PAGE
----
"We have to talk with the Americans (about visas) seriously," Walesa told Polish public radio on Tuesday.
"They are making fun of us."
The ex-communist bloc country, which joined the European Union on 1 May, has maintained traditionally close links with Washington since the fall of the Soviet Union in 1991. Some 10 million people of Polish origin live in the US.
Many Poles have, however, expressed resentment about having to get visas to visit the US, at a time when Poland is a key member of the US-led occupation forces in Iraq with a contingent of 2500 troops.
Walesa said Poles had "paid with their blood for the mistakes of American politicians" who treated them as dispensable.
Walesa, a Nobel Peace prize laureate, also lashed out at Polish politicians for their lack of skill in negotiating with Washington. "Americans respect those who are rich, wise and strong," he said.
Letter to Bush
Last week, Walesa said he had written, but not sent, a letter to President George Bush asking for the visa obligation to be lifted.
No progress was apparently made on the issue during talks in Washington on Monday between Prime Minister Marek Belka and Bush.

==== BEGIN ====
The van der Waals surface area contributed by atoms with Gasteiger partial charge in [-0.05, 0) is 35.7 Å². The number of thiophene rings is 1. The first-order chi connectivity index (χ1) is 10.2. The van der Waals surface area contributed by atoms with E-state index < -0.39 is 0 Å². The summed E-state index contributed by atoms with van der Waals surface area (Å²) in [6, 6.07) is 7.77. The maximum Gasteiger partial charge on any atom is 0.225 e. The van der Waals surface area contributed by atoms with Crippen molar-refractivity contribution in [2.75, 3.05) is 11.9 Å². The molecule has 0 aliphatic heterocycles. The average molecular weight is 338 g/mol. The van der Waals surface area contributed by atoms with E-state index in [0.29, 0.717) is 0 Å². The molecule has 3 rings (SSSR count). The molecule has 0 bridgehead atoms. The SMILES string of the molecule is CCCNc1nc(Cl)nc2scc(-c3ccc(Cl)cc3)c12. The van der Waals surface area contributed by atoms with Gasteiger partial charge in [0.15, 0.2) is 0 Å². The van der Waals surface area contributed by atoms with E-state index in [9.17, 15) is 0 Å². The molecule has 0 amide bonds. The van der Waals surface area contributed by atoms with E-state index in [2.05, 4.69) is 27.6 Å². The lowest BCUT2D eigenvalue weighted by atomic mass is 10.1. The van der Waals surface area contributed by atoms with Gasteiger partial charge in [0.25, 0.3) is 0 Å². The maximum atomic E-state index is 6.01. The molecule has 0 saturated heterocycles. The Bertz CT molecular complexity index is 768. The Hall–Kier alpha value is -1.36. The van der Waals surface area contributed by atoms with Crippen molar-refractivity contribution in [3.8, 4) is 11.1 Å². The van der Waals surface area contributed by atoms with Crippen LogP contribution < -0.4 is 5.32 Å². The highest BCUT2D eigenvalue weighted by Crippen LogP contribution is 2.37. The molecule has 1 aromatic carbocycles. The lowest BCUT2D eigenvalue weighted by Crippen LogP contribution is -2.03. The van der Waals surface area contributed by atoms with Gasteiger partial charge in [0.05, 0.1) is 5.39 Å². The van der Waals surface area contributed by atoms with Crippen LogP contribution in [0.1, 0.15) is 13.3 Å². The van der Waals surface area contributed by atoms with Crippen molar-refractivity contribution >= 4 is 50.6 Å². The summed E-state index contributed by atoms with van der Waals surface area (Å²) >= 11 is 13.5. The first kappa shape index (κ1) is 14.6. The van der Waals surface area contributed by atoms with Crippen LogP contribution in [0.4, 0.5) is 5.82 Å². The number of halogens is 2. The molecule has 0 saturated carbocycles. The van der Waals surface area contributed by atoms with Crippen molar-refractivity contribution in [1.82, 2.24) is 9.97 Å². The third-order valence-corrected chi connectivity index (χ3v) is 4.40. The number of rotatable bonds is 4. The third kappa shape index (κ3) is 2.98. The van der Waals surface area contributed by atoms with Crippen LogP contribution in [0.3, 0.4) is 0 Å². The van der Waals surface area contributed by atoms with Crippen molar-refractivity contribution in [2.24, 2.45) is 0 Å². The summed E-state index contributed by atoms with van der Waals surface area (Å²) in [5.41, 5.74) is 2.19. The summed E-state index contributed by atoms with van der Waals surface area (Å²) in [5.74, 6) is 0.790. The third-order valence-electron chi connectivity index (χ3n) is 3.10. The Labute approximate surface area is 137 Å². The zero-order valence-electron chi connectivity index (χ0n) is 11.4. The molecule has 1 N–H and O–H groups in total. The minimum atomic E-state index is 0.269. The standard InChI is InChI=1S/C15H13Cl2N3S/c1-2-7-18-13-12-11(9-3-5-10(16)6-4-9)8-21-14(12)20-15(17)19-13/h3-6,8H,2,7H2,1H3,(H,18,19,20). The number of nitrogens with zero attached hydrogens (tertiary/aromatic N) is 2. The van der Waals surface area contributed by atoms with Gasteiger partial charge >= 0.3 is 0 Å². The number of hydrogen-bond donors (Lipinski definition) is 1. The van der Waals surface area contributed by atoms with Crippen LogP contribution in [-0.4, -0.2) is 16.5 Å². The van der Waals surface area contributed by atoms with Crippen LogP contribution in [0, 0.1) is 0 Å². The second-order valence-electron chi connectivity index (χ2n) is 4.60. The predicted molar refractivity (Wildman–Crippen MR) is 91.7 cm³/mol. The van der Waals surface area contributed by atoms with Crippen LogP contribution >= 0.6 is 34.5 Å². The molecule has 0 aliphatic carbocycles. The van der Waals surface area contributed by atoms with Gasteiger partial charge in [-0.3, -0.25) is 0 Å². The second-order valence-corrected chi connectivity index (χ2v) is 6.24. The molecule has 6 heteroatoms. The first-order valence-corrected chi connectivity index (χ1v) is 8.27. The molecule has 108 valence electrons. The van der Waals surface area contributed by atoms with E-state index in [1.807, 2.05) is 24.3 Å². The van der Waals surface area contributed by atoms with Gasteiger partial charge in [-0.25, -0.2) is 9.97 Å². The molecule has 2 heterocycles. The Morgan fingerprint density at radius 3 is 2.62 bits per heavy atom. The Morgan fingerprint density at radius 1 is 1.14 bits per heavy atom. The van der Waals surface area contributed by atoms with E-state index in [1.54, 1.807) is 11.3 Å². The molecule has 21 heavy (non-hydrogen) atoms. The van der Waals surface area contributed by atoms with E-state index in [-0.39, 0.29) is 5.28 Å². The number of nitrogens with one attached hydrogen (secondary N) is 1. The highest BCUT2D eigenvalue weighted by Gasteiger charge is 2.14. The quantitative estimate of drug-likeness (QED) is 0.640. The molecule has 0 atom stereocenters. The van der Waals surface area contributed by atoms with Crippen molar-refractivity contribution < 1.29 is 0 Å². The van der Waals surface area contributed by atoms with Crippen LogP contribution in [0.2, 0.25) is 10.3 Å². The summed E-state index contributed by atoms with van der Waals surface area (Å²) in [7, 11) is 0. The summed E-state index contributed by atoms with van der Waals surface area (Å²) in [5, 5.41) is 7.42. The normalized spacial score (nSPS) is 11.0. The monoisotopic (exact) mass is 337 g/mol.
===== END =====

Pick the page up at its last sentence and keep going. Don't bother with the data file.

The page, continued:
A Philippine soldier waves as he
drives out of the Polish-led base
Citizens from most other European Union countries are exempt from visa requirements. Poles have also expressed resentment at having to have their fingerprints taken at the US embassy when they apply for visas.
A US takeover of Polish command in the troubled city of Najaf hot on the heels of the Philippines' withdrawal of its troops from Iraq has underscored a weak multinational force in which Anglo-US domination only exacerbates insecurity, analysts said on Tuesday.
As of Monday, American marines took command of the provinces of Najaf and Qadisiya amid what the Polish military described as a "deteriorated security situation" in the central city known as home for Shia Muslim rituals.
Where the 6500-strong Polish-led multinational division was responsible for five provinces, they now retain control of only three, undermining the strength of the 32-member multinational military occupation in Iraq.
Governments of the occupation troops operating under Polish command had agreed to conduct only stability and security operations in Iraq.
A key US ally, Poland contributed special forces to last year's invasion of Iraq, but will slash its contingent from 2500 to about 1500 staff early next year.
The US takeover came days after intense fighting engulfed Najaf when US troops intervened allegedly at the request of the local governor to help Iraqi forces crush the al-Mahdi Army, loyal to Muslim Shia leader Muqtada al-Sadr.